What does it mean if your triglycerides are high? As you may already know, LDL (the “bad” cholesterol) causes atherosclerosis (a dangerous narrowing of the arteries) by sticking to and accumulating in the inner walls of blood vessels. But that’s not what triglycerides do. Their role in cardiovascular health is a bit more subtle. When triglyceride lipoproteins are broken down by the body, they’re metabolically “messy,” leaving behind what are called “remnant particles” including bits of cholesterol and other fatty acids. These particles can’t be used by the body, so it views them as foreign, stimulating an inflammatory response. And inflammation brings about physical changes to the arterial walls that invite cholesterol to stick and form plaques.

Triglycerides circulating in the bloodstream are closely associated with increased risk of cardiovascular disease (CVD). And in fact, when a person’s HDL levels fall and their triglyceride levels rise, their CVD risk doubles. Unfortunately, even if you get on medication to lower your LDL cholesterol, studies show that your risk of experiencing a major cardiovascular event remains high as long as your triglycerides are still elevated.

There appears to be a metabolic connection between triglycerides and HDL, with the two substances in an inverse relationship…as HDL goes up, triglycerides go down, and vice versa. Since high triglycerides alone are a risk factor for cardiovascular disease, their effect on HDL (the “good” cholesterol that helps rid the body of “bad” LDL cholesterol) packs a double wallop. And in fact, even if LDL levels look normal, someone whose HDL has fallen while their triglycerides have climbed is at increased risk.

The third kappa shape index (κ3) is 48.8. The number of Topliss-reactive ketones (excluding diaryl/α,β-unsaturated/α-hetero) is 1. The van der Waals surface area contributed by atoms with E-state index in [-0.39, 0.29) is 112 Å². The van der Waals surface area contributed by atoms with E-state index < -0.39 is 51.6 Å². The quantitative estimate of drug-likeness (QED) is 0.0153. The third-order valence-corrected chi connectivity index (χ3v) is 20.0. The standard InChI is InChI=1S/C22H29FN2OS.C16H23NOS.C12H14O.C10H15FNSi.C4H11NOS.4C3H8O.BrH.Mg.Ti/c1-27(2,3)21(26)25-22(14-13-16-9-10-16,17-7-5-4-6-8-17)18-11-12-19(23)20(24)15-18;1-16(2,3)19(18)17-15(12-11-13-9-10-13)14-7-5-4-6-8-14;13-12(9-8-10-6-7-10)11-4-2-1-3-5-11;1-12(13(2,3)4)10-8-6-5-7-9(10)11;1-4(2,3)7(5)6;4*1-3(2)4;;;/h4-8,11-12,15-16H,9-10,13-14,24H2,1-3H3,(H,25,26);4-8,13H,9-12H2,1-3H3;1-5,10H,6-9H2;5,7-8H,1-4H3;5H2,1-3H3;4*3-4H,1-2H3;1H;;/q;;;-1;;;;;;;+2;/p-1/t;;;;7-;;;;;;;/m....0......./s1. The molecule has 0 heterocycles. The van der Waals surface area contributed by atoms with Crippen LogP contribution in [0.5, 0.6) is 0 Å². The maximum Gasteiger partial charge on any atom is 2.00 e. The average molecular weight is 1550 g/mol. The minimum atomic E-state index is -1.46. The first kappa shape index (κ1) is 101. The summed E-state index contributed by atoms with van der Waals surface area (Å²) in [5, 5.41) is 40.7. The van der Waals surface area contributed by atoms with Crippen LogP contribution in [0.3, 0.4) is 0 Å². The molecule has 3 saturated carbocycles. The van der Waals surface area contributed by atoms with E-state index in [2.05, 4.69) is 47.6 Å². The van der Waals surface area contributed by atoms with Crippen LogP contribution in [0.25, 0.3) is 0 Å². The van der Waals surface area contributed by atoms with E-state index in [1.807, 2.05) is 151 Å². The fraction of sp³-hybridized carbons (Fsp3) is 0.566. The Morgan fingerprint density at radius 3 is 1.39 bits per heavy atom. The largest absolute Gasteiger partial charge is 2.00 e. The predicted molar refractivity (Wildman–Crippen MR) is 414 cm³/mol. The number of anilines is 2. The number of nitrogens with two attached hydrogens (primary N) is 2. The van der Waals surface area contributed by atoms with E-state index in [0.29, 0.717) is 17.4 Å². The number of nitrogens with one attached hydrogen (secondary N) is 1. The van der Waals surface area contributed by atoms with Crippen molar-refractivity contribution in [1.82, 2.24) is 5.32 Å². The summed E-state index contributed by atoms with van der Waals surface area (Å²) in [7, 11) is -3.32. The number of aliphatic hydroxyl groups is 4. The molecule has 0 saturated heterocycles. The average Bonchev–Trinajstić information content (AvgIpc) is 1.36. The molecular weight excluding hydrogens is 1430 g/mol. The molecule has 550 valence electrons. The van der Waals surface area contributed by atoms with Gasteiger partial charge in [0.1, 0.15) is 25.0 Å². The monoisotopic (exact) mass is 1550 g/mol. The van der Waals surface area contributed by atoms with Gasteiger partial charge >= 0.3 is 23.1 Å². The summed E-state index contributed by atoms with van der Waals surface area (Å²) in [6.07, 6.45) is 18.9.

Triglycerides are so closely tied to health that they’re one of the components of metabolic syndrome, a cluster of conditions which, taken together, dramatically increase risk of heart attack, stroke, and death. The other components are large waist circumference, low HDL, high blood pressure, and high blood sugar.

What causes high triglycerides?

Th most common reason for someone to have excessive triglycerides is that they regularly take in more calories than their body needs. Unsurprisingly, it often occurs alongside high blood pressure, insulin resistance, and abdominal obesity.

Other possible causes include:

  • Heavy drinking
  • Chronic kidney disease
  • Menopause
  • Hypothyroidism
  • Liver disease
  • Medications including corticosteroids, diuretics, and certain beta blockers
  • Pregnancy
  • Sleep disorders
  • Certain infections

How to lower triglycerides

The things you must do to lower your triglycerides are not especially different from what you must do to lower your cholesterol or to stay healthy overall. Don’t smoke, address any sleep issues, and drink moderately if at all. Every week, you should get 2.5 to five hours of moderate-intensity physical activity, with a particular focus on aerobic exercises (commonly called “cardio”). And eat a plant-based diet low in animal fats, such as the Mediterranean diet. The exception to animal fats is fish oil, which appears to lower triglycerides. Eat a couple of servings of oily fish such as salmon each week, or take a daily over-the-counter fish oil supplement.

If your triglycerides are dangerously high or don’t respond to these lifestyle changes, your doctor will likely put you on a cholesterol-lowering statin, and possibly on a prescription dose of a fish oil supplement specifically to target your triglycerides.